Eastport prepares for annual St. Patrick's Day Green Beer Race

NEIGHBORS

March 06, 1995|By LYN BACKE

New Orleans and Bahia have their Mardi Gras, recently celebrated and long remembered.

On Sunday, nearly two weeks after Mardi Gras, certain citizens of Eastport will take the wraps off their own frenzy in the streets: the 14th Annual St. Patrick's Day Green Beer Race at Third Street and Severn Avenue.

It isn't really on St. Patrick's Day. And it isn't "a" race -- it's a men's race and a women's race and a tricycle race and lots of other events.

There's street entertainment by jugglers and fire-eaters and There's street entertainment by jugglers and fire-eaters and mimes and who knows what-all. There's a keg toss, and hot dogs and hamburgers, and probably a wee drop or two of green beer at some point during the afternoon.

The party begins at 12:30 p.m. The races begin at 2 p.m. Advance registration for the races at Marmaduke's is encouraged, but not required. Mama Jama starts playing at 4 p.m. There's no cover, and the party happens rain or shine -- just like Mardi Gras and St. Patty's Day. Part of the proceeds from the event will be given to the Marine Trades Association.

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A gathering for all and sundry of a different sort is scheduled Saturday at the Mount Zion United Methodist Church in Lothian. It's the annual winter spaghetti dinner put on by the Lothian Ruritan, to raise money for its many community projects.

The all-you-can-eat menu includes spaghetti -- with secret homemade sauce, of course -- homemade bread and salad. For a little extra money, you can cruise by the bake table to pick out a tempting desserts.

The spaghetti dinner is served from 4 p.m. to 7 p.m. Tickets, sold at the door, are $6 for adults and $3 for children. The church is at 122 Bayard Road in Lothian.

For more information, call 867-1358.

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This evening is the first of four Introduction to yoga classes this month, sponsored by Anne Arundel Medical Center at its Community Health Education Center off Jennifer Road.

The classes, from 5 p.m. to 6 p.m. on Mondays in March, emphasize relaxation and flexibility. The cost is $32 for four classes.

Also this month is a tai chi series, from 3 p.m. to 4 p.m. Wednesdays, which focuses on nonstrenuous exercise that regulates the central nervous system. The cost is $8 per class.

The two classes are part of the hospital's stress management program.

Both disciplines have a number of avenues for further participation in the Annapolis area.

/# For information, call 224-5748.

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Shortly after I first visited, and fell in love with, the Netherlands, I discovered through some research of my mom's that I have a significant dose of Dutch genes.

I'm intrigued, therefore, with a one-day symposium at the Hammond-Harwood House, "The Influence of the Netherlands on the Colonial Chesapeake." The workshop is a result of recent research into the Lookerman family, which made the famous house its home from 1811-1857, before it passed to a Lookerman daughter and her husband, Richard Harwood.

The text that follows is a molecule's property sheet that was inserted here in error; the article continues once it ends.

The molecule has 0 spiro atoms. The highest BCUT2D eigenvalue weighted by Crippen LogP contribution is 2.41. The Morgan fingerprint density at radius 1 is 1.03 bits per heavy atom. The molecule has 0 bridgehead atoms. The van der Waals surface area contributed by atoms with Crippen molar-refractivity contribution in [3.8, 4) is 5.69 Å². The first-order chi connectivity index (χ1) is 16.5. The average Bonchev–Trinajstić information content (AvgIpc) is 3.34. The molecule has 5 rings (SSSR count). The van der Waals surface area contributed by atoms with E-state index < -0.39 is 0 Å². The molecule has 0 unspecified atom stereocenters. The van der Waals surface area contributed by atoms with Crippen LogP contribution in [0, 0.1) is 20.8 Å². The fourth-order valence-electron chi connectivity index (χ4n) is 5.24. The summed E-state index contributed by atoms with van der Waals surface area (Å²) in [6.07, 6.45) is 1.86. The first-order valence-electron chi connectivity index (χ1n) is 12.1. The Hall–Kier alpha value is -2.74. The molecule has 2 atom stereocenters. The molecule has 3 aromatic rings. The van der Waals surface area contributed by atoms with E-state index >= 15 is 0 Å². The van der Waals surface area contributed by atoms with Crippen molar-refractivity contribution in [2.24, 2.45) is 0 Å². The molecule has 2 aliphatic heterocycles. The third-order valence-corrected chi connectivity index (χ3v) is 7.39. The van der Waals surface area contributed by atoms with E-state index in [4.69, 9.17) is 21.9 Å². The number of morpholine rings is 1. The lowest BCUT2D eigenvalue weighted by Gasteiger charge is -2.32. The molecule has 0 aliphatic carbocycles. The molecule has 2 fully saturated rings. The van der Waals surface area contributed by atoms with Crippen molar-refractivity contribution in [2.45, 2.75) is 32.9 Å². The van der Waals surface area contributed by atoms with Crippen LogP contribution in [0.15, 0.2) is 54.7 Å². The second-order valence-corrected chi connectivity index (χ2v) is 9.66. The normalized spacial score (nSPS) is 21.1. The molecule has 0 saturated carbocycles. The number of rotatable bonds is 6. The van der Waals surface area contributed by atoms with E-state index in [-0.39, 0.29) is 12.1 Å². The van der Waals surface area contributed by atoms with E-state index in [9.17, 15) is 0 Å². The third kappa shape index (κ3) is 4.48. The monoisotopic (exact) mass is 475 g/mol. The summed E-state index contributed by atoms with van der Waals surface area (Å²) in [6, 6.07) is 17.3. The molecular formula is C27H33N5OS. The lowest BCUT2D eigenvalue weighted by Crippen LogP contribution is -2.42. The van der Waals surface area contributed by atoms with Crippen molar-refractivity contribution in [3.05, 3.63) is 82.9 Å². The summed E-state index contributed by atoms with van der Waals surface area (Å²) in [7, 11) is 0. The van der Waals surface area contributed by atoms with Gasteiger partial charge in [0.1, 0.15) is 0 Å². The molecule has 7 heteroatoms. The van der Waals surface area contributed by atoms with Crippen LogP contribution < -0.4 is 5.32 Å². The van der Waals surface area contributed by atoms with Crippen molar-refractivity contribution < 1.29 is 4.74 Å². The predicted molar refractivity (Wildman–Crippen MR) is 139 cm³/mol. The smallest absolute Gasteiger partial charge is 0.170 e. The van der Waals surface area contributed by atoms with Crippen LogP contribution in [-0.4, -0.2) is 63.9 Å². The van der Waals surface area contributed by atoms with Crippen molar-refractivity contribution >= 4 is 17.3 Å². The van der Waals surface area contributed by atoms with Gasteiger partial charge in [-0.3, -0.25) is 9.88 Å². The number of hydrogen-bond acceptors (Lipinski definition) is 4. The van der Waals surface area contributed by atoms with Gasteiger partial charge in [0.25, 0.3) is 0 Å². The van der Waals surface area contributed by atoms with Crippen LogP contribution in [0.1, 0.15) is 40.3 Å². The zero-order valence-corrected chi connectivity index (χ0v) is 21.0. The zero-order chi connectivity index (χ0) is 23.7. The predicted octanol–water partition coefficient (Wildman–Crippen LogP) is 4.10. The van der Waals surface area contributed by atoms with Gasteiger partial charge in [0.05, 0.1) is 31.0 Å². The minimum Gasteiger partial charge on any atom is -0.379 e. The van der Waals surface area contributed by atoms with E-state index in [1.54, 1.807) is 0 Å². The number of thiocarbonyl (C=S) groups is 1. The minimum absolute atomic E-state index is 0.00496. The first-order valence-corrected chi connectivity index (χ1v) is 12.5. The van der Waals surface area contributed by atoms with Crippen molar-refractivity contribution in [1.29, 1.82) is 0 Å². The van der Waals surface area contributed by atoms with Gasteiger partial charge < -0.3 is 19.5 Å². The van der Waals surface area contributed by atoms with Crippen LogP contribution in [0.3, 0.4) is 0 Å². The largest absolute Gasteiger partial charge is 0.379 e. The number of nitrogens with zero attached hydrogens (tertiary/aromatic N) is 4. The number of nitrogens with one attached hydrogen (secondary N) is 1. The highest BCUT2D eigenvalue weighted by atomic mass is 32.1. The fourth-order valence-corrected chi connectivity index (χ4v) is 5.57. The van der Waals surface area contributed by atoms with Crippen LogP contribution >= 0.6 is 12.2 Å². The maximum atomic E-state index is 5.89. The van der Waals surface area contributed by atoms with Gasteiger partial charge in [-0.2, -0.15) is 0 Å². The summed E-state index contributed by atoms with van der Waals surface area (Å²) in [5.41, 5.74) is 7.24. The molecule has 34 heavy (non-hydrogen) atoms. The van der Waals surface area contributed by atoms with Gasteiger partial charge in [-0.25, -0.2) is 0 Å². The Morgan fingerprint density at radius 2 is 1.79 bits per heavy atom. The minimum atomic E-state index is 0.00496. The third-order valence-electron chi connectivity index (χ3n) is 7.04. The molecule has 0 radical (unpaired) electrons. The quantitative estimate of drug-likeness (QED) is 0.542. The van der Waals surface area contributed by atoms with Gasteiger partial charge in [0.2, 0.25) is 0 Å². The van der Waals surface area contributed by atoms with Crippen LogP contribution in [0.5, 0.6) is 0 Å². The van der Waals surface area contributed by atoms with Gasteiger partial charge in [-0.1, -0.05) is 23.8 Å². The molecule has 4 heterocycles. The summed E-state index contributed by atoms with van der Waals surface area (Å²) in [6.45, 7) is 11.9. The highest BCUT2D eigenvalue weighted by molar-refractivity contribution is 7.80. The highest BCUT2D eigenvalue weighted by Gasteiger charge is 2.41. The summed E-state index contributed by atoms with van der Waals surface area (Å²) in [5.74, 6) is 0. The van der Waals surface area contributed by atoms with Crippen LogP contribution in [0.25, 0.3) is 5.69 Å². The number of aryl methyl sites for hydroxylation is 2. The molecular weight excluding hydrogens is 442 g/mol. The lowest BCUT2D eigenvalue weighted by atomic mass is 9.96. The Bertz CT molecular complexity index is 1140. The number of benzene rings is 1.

Speakers include Peter Kenny of the Metropolitan Museum of Art, on "The Material World of the Anglo-Dutch Settlements"; Al Luckenback, Anne Arundel archaeologist, on Dutch influence locally; and Robert Leath of the Historic Charleston Foundation, on the Dutch Influence on furniture in the Colonial Chesapeake. Hammond-Harwood House executive director Stephen Patrick will provide background on the Lookerman family.

A box lunch is included in the $10 registration fee. Reservations are required, and seating is limited.

The Hammond-Harwood House is on Maryland Avenue. Call 269-1714 for reservations or information.

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Enough about adult pursuits and opportunities: Here's a challenge for all school children in Annapolis and South County. The Maryland You Are Beautiful Program and the Maryland State Department of Education last week launched a student literacy writing competition. The challenge: "Drug Free Schools . . . You Make It Happen."

The writing competition is designed to be a creative learning experience; the ancillary goal is involvement of children in the solution to an enormous school problem.

There are four levels of competition: kindergarten through second grade, third through fifth, sixth through eighth, and ninth through 12th.

There are a variety of prizes, and all entrants will receive discount coupons to Paramount's King's Dominion Theme Park. Guidelines are available from participating schools' principals and homeroom teachers.

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It's great to have two notices from South County.

First, the very successful, and now-annual, Southern Anne Arundel County Calendar, jointly sponsored by the Shady Side Rural Heritage Society and the Galesville Heritage Society, has announced the sites to be depicted by local artists for their 1996 calendar.

And second, the South County Cultural Association, a nonprofit program supported by donations and ticket income, is launching its 1995-1996 membership drive on Saturday.

The association sponsors a variety of programs throughout the year, and draws its audience from the Eastern Shore and Baltimore suburbs, as well as from South County.

For details on the Shady Side Calendar competition, contact Newell Cannon, 867-4763.

For the South County Cultural Association, call 867-2029.

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